Saturday, 30 January 2010

Kanlungan Coffee is better than starbucks

So today we took the journey to the boys farm about 50mins south east of Manila. After the now daily question of 'how far is it?' and the familiar reply 'its about an hour' we got going. It was another really hot day and the views on the drive over Lake Taal were spectacular despite the journey taking a little over 2 hours (we think!).

After  a brief stop to wait for Frank & Esther to join us we headed off to the boys home. This place houses about 18 boys aged 12-20 who go to school but live together here with a teacher and social worker. Now, as i reflect on this i've come to view the accomodation as fairly normal - its a two storey stone building but the sleeping is done on thin mattresses on the concrete floor. The mattresses are stacked upstairs in the daytime to make room for a lounge. The staff have rooms upstairs where they can work and sleep but the rest of the house is pretty basic. There is one tv, one computer which the boys gather round enthusiastically and it is from here that they are to continue their studies! I need to stress as if it hasn't been understood previously - these conditions were near luxurious compared to the way a good deal of people live here in Manila. The most shocking thing about it perhaps was the fact that we were no longer shocked.

A few minutes up the road is the boys farm. This is a working farm where the boys live and work the farm. We were treated first of all to a drink of fresh coconut juice from the coconut, prepared with incredible speed and skill by Lito, our driver. We were then given lunch after the customary introductions from the boys (which today included 2 or 3 with special needs). These were aged 14-20 - they are not at school, they attend some alternative education, vocational courses in woodwork, mechanics and discipleship stuff at the local church but whose skills extend to climbing a coconut tree and picking a bunch of coconuts. We were very impressed.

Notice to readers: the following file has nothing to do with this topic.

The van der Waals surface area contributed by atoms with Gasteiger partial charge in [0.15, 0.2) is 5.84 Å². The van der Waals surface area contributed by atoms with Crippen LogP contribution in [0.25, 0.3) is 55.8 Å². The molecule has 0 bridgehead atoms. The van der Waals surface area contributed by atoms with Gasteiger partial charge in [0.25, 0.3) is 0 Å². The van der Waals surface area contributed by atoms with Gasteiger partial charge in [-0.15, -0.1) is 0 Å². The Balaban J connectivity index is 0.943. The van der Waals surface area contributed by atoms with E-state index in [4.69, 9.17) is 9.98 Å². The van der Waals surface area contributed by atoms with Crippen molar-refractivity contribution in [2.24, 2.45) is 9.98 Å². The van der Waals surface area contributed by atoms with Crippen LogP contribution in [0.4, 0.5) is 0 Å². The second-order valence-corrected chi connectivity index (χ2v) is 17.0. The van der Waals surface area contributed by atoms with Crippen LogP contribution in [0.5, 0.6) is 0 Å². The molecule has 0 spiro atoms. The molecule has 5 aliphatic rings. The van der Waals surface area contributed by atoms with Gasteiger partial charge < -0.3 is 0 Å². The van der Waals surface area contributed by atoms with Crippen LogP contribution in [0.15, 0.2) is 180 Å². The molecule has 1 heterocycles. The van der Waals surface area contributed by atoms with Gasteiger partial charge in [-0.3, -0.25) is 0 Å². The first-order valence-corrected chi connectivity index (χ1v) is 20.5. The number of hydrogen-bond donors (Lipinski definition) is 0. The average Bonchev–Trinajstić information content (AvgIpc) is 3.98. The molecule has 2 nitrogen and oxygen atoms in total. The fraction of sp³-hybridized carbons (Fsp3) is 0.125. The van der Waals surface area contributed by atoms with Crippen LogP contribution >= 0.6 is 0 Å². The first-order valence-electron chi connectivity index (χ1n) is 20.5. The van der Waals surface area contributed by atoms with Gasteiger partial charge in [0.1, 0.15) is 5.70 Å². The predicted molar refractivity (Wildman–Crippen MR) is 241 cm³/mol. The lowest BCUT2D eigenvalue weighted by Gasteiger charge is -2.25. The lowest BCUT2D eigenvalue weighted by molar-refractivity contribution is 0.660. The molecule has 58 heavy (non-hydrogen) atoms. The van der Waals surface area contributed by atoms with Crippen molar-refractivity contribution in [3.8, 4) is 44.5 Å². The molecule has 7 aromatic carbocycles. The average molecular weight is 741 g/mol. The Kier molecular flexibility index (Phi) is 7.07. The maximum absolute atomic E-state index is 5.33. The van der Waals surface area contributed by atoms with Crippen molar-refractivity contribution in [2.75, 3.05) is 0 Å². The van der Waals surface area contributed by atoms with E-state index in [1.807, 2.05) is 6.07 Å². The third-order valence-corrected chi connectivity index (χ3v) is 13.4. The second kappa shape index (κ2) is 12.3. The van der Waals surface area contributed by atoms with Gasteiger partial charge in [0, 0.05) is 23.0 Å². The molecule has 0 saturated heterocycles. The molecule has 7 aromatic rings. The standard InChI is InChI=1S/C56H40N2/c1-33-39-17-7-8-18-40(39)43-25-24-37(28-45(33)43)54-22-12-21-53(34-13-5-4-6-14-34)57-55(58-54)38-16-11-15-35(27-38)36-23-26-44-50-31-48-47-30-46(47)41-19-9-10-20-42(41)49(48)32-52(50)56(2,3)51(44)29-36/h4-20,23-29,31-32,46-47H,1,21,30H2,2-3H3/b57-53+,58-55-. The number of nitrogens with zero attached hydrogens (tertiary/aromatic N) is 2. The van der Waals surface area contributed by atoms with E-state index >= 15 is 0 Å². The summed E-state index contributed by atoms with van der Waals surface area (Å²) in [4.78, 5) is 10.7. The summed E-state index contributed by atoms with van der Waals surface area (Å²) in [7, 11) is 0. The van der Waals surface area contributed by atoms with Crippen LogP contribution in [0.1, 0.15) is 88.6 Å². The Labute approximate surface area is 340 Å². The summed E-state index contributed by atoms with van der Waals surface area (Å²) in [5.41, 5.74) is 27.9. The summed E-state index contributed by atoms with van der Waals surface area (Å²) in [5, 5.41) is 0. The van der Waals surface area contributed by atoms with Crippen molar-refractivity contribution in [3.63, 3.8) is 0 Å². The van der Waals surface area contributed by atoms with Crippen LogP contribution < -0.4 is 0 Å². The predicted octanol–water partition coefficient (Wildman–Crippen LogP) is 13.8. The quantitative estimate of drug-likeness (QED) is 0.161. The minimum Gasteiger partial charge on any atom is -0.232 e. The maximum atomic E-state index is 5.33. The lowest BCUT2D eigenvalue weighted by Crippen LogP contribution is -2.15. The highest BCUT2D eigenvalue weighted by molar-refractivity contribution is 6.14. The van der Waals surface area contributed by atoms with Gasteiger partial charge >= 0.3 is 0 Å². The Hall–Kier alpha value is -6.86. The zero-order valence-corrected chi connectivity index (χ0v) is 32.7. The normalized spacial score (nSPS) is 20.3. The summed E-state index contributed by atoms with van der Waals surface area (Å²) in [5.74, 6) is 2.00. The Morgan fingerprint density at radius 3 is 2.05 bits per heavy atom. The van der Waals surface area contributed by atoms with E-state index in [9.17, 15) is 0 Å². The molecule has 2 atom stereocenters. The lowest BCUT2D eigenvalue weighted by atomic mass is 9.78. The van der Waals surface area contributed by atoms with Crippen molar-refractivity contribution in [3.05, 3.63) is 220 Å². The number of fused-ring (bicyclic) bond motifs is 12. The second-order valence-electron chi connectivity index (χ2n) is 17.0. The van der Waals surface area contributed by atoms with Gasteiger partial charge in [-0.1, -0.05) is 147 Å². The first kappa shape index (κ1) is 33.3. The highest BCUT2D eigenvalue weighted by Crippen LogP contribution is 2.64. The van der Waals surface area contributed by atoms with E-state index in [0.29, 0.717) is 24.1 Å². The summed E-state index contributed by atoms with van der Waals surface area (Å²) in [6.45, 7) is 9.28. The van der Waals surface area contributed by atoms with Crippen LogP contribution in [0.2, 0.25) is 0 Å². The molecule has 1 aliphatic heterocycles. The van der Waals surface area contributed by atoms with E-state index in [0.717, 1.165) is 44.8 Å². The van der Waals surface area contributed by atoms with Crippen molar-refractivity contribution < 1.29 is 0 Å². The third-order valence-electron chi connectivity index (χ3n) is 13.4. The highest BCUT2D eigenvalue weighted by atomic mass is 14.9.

We continued our tour of the farm looking at the coffee grown, the banana and pepper plants and exploring the land that the farm occupies. From this farm, produce is exported to the other Kanlungan centres and any surplus is sold so the project can benefit. We heard about the diiferent types of coffee and the principle one grown at Kanlungan (the exact name i forget) is widley agreed to be a nicer and richer blend than the one that Starbucks use. So there it is, the Kanlungan coffee is better than Starbucks, and totally fairtrade.

The great thing about Kanlungan is that even though they are a fairly small NGO they are still looking to develop people rather than just help them. So our driver, Lito is employed as a driver after coming through the Kanlungan projects and centres. The vision for the coffee farm is to open a coffee shopm in Manila and give the boys a job selling it and running their coffee shop so that they can earn a wage, become independent and self sufficient and move on to a more stable and full life.

We continue to be overwhelmed by the dedication of the staff, not just to the project, but to the children also. the more we see, the more I am impressed with Kanlungan on a number of levels not least in their dedication and fervour in worship, again displayed today as we prayed and sang together. It was a welcome reminder that once again, those who have so little are full of gratitude and thanks to God for the little they have. It is a challenge to say the least to us who have so much and are so often lacking in such gratitude and thanks.

PS Buy Kanlugan coffee - i will bring back loads!!!!

PPS we've tried some and it actually tastes well nice!

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